Czechia (The Czech Republic), similarly to other Eastern European Union countries, struggles with significant losses due to its VAT gap. There are rumours that the Czech Republic will be the first country in the EU to introduce the so-called Generalised Reverse-Charge Mechanism (GRCM). In practice, that would mean the elimination of VAT taxation in the majority of B2B transactions. That would be a revolutionary measure in the fight against VAT fraud. However, there is still no exact date scheduled for when, if at all, GRCM will come into force.
Therefore, the GRCM issue is a question of the future. For now, there are other solutions in place in Czechia (the Czech Republic), which are aimed to make VAT collection more effective. One of the most important is the VAT Control Statement (Kontrolní hlášení DPH) – a detailed transactional VAT reporting requirement. Although the Control Statement is already in force as of 2016, it is worth sharing more details about this obligation, since this is quite complex reporting and businesses may still face issues with Control Statement compliance.
VAT Control Statement – legal background
The VAT Control Statement went into force in January 2016. The legal basis for imposing this requirement is article 101c of the Czech VAT Act. The report needs to be submitted by registered Czech VAT taxpayers, including foreign entities registered for VAT purposes in Czechia (The Czech Republic).
The VAT Control Statement does not substitute the VAT Return and Recapitulative Statement (EC Sales and Purchase List). All those reports need to be submitted to tax authorities in parallel. The deadline for filing the VAT Control Statement is the same as for VAT returns. For taxpayers following the monthly VAT settlement, the submission date is the 25th day after the reporting period.
Not fulfilling VAT Control Statement obligations may be subject to quite serious penalties. The range of sanctions is between CZK 1,000 (EUR 40) to CZK 50,000 (EUR 2,000). In serious cases, when a taxpayer does not file the VAT Control Statement, even after summons from the tax authorities, penalties may be as high as CZK 500,000 (EUR 20,000). Also, similar penalties apply for inaccurate reporting. Worth underlying is the fact that Czech tax authorities are known for their strict approach to data reported in the Control Statement. Even relatively small discrepancies, such as minor differences in values reported in the VAT Return and VAT Control Statements, will be detected by Czech tax authorities and have to be corrected.
VAT Control Statement – scope of reporting
When it comes to the content of the reporting, the Czech VAT Control Statement is quite similar to the Polish JPK_VAT or Slovakian obligation (also known as Control Statement), for example. What has to be reported are details about taxpayer transactions performed, including for example customer VAT IDs or the date of supply (the so-called DUZP – Datum uskutečnění zdanitelného plnění), which are not always easy to determine.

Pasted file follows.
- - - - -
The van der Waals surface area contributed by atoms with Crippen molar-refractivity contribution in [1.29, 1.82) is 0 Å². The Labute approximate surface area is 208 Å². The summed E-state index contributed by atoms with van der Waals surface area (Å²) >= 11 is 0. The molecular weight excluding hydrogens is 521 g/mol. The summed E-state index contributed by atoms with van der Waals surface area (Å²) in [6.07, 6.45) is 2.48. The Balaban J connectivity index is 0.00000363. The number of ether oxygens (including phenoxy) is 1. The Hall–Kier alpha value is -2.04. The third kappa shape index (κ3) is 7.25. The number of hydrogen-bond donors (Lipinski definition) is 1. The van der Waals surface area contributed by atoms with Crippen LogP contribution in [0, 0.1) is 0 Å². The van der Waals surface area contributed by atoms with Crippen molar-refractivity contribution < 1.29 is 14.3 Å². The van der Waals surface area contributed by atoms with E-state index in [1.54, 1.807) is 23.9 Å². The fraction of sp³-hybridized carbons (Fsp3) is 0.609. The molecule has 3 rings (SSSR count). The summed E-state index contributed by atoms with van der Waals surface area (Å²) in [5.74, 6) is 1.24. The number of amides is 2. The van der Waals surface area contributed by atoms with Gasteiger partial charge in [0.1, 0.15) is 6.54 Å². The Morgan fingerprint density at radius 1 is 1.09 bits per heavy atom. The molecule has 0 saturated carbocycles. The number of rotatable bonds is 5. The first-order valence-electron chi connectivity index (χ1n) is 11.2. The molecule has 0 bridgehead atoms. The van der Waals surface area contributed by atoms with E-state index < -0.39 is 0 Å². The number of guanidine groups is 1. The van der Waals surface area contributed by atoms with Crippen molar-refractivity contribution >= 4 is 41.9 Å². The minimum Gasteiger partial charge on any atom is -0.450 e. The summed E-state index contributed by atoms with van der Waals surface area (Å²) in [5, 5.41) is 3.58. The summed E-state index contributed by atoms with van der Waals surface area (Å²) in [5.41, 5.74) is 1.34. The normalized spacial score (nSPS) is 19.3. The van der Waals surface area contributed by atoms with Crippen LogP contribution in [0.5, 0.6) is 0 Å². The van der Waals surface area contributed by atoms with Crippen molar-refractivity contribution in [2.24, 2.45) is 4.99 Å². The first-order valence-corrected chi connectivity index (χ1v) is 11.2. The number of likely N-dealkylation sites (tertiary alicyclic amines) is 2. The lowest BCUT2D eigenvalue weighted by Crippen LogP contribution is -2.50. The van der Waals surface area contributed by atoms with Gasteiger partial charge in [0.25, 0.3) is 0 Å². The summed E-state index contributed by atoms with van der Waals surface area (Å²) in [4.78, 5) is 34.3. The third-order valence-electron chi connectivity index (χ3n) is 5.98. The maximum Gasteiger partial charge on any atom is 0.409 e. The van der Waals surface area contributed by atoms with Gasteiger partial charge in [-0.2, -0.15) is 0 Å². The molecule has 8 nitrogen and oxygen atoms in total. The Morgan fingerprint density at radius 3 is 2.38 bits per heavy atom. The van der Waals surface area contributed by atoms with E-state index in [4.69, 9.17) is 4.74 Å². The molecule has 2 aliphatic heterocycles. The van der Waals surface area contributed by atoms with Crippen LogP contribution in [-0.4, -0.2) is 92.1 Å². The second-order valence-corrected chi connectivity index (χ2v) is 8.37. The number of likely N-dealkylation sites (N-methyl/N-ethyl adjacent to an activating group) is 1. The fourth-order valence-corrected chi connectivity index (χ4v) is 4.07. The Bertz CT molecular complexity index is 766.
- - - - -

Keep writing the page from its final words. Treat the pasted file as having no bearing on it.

The VAT Control Statement has a specific layout and is divided into eight sections, in which data about transactions need to be reported: A1 to A5, and B1 to B3.
Apart from the above sections, there is a separate area (section C) in which total values reported in A1-A5 and B1-B3 are calculated. Also, corresponding fields (so called boxes) in the VAT return are indicated. For example, A1 values need to be equal to Box 25 in the VAT return.
VAT Control Statement – technical outline
The required format of reporting is an XML file. The scheme (XSD structure) of the XML file is labelled as DPHK1 and might be found in Daňový portal, through which electronic tax reporting is performed.
The generated XML file may be uploaded to the aforementioned portal. Before submission, a taxpayer has the possibility to verify uploaded values and make any required amendments. The portal allows for submission of other VAT reports, such as the VAT Return (DPHDP3) or Recapitulative Statement (DPHSHV).
Considering the complexity of the VAT Control Statement report and strict approach of the Czech tax authorities, it is advisable to ensure correct reporting, both from a technical and a VAT regulation perspective. “Work around” solutions relying on, for example, spreadsheets are quite sensitive to differences in data formatting, or human-error. In order to avoid such “surprises” automated generation from the ERP system (for example SAP add-on) might be considered.
Our company, SNI, provides SAP add-ons for Control Statements, as well as, other Czech VAT reports, including the VAT Return and Recapitulative Statement.